Well, it's that time of year to try and find/make the most terrifying outfit to wear on October 31st. For two years now, I have felt robbed. You see, my favourite get-up for any Halloween do was to squeeze into my tattered, two sizes too small 'onesie' and scare the hell out of people on approach. The instant registered look of horror (disgust? disbelief? awe?) on people's faces was reassurance that my plan was super-tight and I was on the winning track. But then what happens? This bloody item of clothing, by some miracle, lands itself on the list of 'no longer horrific items to wear in public' and makes my life miserable. There went my 'foul-proof' costume out the window dropping to zero impact because compared to people wearing it now, I actually don't look too bad if you get my drift. So, here I am again this year, only a few days away and still with NOTHING planned to wear to a party on the night.
Oh well, I can always find solace in the fact that at least my reading list for this week is foul-proof. Every year, a week before Halloween to be exact, I re-visit a few of my favourite titles and discover new ones for that year that I feel are relevant to themes of horror, anxiety, and general disturbance to the psyche.
Here are a few of my favourite titles:
1. 'Christine' by Stephen King
I read this when I was about 14 years old and to this day I always, always, treat my cars nicely because you just never know!!! 'Christine' is a novel about a love triangle involving 17-year-old misfit Arnie Cunningham, his new girlfriend and a haunted 1958 Plymouth Fury. Dubbed Christine by her previous owner, Arnie's first car is jealous, possessive and deadly.
2. 'The Little Stranger' by Sarah Waters
Published in 2009, this I found to be a seriously chilling read. I couldn't put it down once I got stuck into it. The story is that of Dr. Faraday, a working class physician, and his friendship with the residents of Thousand Hall manor. Set in post war Britain, this is a well-knit story that is not only spooky but also reflects the atmosphere of the period brilliantly as regards to the British and the class system.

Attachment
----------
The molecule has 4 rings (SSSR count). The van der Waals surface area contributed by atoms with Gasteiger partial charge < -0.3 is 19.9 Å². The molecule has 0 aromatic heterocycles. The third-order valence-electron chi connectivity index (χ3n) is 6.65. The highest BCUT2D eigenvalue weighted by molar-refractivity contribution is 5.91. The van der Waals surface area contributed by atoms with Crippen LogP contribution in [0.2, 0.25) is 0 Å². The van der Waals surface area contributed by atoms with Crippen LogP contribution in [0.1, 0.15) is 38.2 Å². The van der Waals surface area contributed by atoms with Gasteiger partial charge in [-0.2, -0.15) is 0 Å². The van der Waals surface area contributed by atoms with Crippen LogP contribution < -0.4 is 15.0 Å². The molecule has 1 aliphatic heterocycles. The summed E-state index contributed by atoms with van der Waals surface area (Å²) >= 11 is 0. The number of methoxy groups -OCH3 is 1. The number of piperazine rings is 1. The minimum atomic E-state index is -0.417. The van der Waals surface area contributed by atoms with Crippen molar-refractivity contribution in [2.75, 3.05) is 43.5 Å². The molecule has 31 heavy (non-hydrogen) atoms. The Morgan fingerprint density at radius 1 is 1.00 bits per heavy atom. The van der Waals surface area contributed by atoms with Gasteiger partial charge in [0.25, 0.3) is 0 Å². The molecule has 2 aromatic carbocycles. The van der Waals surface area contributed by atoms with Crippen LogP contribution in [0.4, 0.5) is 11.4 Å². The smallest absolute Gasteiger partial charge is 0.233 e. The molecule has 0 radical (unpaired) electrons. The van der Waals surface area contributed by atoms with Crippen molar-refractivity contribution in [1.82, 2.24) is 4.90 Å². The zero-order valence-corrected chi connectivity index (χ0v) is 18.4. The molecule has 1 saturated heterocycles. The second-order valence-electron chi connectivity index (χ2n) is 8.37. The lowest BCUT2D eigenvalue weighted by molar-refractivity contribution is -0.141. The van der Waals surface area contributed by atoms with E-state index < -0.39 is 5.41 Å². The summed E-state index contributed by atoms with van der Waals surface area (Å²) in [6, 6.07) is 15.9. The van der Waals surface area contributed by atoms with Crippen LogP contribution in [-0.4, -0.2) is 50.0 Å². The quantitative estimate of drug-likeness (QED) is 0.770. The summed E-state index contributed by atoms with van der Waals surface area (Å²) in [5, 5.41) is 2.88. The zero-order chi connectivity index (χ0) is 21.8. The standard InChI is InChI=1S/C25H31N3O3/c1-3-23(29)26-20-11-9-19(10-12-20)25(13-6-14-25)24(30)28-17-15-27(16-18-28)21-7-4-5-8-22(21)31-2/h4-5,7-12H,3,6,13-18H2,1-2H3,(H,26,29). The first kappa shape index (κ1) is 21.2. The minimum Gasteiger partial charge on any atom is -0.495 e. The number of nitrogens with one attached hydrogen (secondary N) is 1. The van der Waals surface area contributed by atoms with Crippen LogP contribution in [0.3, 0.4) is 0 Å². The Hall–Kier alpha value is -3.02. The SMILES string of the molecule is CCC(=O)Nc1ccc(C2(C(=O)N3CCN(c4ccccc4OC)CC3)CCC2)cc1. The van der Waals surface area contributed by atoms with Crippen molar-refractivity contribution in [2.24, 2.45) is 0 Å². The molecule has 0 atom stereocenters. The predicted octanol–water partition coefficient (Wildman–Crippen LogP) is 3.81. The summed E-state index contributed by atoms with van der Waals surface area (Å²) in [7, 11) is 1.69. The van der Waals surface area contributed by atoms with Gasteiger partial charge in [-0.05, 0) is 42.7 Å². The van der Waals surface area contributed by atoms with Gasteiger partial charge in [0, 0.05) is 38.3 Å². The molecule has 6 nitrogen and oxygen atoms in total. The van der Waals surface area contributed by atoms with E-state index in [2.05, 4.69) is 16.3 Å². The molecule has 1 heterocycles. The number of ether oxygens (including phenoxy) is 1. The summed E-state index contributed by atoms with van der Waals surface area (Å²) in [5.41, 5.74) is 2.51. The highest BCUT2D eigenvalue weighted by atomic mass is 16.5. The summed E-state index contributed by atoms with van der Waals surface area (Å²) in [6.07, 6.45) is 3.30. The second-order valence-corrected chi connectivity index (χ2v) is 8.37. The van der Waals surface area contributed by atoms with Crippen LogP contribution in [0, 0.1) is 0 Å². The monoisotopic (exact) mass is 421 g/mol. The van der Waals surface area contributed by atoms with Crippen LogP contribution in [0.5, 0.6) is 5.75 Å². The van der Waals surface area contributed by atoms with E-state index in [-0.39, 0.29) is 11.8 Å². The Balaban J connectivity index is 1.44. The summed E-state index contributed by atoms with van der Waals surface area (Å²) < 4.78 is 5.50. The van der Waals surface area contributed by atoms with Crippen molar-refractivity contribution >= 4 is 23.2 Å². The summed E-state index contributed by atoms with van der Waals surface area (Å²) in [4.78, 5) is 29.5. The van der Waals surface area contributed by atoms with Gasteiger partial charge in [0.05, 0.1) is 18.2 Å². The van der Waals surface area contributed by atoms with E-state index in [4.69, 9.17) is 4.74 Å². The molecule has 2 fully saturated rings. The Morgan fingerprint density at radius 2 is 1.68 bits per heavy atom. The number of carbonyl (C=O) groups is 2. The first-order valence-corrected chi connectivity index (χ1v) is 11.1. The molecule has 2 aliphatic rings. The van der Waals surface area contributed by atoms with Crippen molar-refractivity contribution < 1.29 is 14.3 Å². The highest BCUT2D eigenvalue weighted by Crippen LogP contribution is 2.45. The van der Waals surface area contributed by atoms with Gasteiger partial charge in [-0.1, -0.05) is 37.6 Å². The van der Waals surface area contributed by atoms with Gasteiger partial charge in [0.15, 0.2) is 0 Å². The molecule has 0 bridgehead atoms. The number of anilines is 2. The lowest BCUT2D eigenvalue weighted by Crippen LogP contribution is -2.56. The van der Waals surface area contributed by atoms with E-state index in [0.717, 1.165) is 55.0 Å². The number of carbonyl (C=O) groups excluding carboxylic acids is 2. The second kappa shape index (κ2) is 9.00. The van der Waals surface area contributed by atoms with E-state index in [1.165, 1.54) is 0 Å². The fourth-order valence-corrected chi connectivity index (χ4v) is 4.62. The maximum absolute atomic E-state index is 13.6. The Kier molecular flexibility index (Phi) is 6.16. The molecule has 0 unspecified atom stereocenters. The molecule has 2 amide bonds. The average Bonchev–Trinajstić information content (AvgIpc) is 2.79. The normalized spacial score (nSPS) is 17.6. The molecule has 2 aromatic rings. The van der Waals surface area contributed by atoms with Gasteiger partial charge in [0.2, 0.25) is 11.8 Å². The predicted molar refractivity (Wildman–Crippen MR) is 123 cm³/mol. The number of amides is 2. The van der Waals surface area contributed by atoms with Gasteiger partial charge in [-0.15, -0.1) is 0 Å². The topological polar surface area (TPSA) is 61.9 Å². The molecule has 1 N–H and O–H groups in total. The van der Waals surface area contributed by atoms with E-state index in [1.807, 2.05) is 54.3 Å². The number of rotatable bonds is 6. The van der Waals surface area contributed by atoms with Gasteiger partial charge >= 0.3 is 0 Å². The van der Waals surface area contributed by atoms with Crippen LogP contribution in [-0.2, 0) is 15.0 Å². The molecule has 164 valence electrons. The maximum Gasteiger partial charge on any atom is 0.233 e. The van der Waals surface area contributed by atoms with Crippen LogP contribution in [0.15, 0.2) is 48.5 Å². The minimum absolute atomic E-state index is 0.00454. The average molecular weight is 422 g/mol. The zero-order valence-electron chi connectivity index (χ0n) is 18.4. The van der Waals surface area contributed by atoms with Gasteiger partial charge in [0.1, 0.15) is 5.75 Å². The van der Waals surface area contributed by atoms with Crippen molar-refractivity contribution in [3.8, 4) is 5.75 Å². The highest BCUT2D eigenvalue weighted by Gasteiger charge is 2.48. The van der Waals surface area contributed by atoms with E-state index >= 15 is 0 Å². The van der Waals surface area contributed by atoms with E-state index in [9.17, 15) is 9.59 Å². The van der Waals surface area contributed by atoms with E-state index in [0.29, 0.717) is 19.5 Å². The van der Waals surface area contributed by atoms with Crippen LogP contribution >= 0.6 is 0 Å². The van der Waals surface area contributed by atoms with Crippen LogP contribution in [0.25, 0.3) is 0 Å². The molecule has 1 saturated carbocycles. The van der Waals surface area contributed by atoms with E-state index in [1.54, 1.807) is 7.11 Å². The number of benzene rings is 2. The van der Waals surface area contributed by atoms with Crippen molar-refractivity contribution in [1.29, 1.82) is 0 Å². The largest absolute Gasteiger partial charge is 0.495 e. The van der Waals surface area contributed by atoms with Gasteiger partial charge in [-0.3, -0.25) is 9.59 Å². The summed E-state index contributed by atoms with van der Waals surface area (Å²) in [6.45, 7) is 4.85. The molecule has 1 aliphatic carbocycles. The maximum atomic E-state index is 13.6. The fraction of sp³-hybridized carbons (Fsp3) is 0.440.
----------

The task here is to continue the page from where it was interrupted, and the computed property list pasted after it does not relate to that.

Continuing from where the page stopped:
3. 'Before I Go To Sleep' by SJ Watson
Published in 2011, this novel was a sensation when it hit. It centres around a woman suffering from anterograde amnesia, which means that when she wakes up every morning she will have forgotten everything of her past and has to re-learn about herself and those around her each and every day by use of a journal she has been keeping. As she returns to her journal each day, a terrifying truth emerges that sets her on an impossible quest.
3. 'Little Hands Clapping' by Dan Rhodes
Published in 2010, the story revolves around a very macabre museum in Germany dedicated to suicide. This is a sombre story with characters that have 'interesting' life stories and many secrets. I probably should not have this in my list as there are quite a few brilliantly uplifting and funny moments in the book but it is also a sad story about some very sad people.
And for younger readers (11+ years), here are my recommendations:
1. 'The Long Weekend' by Savita Kalhan
The novel is about two 11-year old boys who think they are about to have the best time of their lives. Read a full review HERE.
2. 'Demon Dentist' by David Walliams
Recently released this is a book that carries a warning by its author that this is a horror story and for any child who hates going to the dentist, this will not make it any easier. My solace is that my 11-year old thought that his ordeal with his dentist was bad until he read this story about Alfie Griffith. Brilliant book with 'quite a lot of made up words'.